I don't understand why. Do you think people who have KKK ideas are incapable of teaching someone how to read, write, and do math? Whether they go to school or not, the parents are instilling those ideas into their kids. If that is your beef, do you advocate taking those kids away from their parents?

Also, what about parents with mental illness teaching homeschool? I worry that would compromise the student's education.

In my high school, there were two teachers who had mental breakdowns. Who knows how long they were "off" before they finally took leave. You are dreaming if you think only sane people teach school.

Not to mention the teacher who was going though a nasty divorce and threw a radiator cap at a student who pissed her off.

Or the really great history teacher I had, the only teacher who I really connected with, who had a personality conflict with the principal and had to quit.

With private school education, there is some accountability. What kind of accountability is there in homeschooling?

Most private school accountability is to the parents. So is homeschooling.

Now I am not talking about wonderful, healthy people who choose to homeschool. I am talking about ill, incompetent, or venal people who choose to homeschool.

No offense, but what business is it of yours if people you consider icky decide to take on their children's education? I think we are looking at this from different worldviews. You admit that public school is broken, but only superb parents should take their children out. I don't think everyone should have to homeschool, but I think everyone should be able to if they want.

Maybe some kids would be better off in public school than homeschool. Very possible. But I'd say there are many, many, many thousands more who would be better off in homeschool than public school. But that's their parents' business, not mine.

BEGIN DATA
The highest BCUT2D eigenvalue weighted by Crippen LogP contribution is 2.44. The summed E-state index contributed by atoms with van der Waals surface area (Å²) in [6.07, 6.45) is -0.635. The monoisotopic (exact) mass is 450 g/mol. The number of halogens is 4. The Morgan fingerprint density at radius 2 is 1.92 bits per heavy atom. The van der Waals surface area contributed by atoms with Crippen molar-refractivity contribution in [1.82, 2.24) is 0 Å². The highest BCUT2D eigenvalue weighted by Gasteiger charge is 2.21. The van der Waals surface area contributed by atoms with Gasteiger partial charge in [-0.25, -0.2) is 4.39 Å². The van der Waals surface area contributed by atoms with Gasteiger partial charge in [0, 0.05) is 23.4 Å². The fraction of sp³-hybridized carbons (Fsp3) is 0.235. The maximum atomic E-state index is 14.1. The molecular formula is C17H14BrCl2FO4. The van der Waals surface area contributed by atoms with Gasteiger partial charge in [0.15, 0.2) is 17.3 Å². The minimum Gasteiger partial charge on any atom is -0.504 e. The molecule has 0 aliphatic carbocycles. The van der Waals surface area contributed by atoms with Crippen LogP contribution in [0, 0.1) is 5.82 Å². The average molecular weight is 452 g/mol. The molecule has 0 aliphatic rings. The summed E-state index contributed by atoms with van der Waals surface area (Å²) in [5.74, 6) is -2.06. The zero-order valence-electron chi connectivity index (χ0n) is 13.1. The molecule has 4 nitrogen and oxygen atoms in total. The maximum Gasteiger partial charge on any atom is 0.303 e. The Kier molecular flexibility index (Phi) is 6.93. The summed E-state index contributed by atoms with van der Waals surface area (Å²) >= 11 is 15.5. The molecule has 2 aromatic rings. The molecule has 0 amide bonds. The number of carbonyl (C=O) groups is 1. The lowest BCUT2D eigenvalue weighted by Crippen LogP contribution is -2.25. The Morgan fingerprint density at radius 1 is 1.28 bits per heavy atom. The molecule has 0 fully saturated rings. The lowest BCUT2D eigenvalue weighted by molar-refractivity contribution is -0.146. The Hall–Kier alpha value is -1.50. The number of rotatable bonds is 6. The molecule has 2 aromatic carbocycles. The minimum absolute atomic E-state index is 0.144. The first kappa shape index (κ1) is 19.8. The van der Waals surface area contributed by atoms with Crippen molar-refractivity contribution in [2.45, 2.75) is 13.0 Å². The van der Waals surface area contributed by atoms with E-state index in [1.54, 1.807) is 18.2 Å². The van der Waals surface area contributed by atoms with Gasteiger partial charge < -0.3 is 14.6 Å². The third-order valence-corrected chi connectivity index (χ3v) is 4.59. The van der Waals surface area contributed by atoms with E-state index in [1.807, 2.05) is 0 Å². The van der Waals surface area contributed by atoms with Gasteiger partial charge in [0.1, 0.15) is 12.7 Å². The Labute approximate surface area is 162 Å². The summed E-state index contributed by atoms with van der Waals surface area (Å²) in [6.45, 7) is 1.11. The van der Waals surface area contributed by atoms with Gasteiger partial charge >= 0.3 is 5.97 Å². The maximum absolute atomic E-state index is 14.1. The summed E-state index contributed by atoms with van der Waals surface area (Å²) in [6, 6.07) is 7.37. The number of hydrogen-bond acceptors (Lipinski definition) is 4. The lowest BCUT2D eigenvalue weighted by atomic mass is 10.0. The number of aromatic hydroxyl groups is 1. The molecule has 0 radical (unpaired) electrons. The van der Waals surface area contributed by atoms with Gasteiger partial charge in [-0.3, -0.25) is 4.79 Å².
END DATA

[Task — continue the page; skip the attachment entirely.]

And please understand that these are questions from a supportive person who is asking critical questions. That gets missed on occasion.

They aren't missed. I think you are simply new to the homeschool idea and haven't come across them yet. I suggest you blogroll some homeschool blogs for a few months.

Amy K.

4:58 PM, February 24, 2007  
Anonymous Anonymous said...

Amy asked: "No offense, but what business is it of yours if people you consider icky decide to take on their children's education?"

No offense taken, it is an important question! It is not the math and reading I worry about, it is the hate and terrorist activities. Honestly, I cannot think of anything to do about it in our (thank God) free country, and nothing I have the stomach for. But I still worry about it! And icky does not bother me, because of my job I see children damaged by parents that you may not. Every day, dangerous, wicked people. So I am likely hyperaware of the risk, and am willing to believe that I am overreacting.

And I misspoke when I gave you the idea that only superb parents educate their children. Average parents are just fine. It is the parents who are not at all together or are dangerous people that I worry about.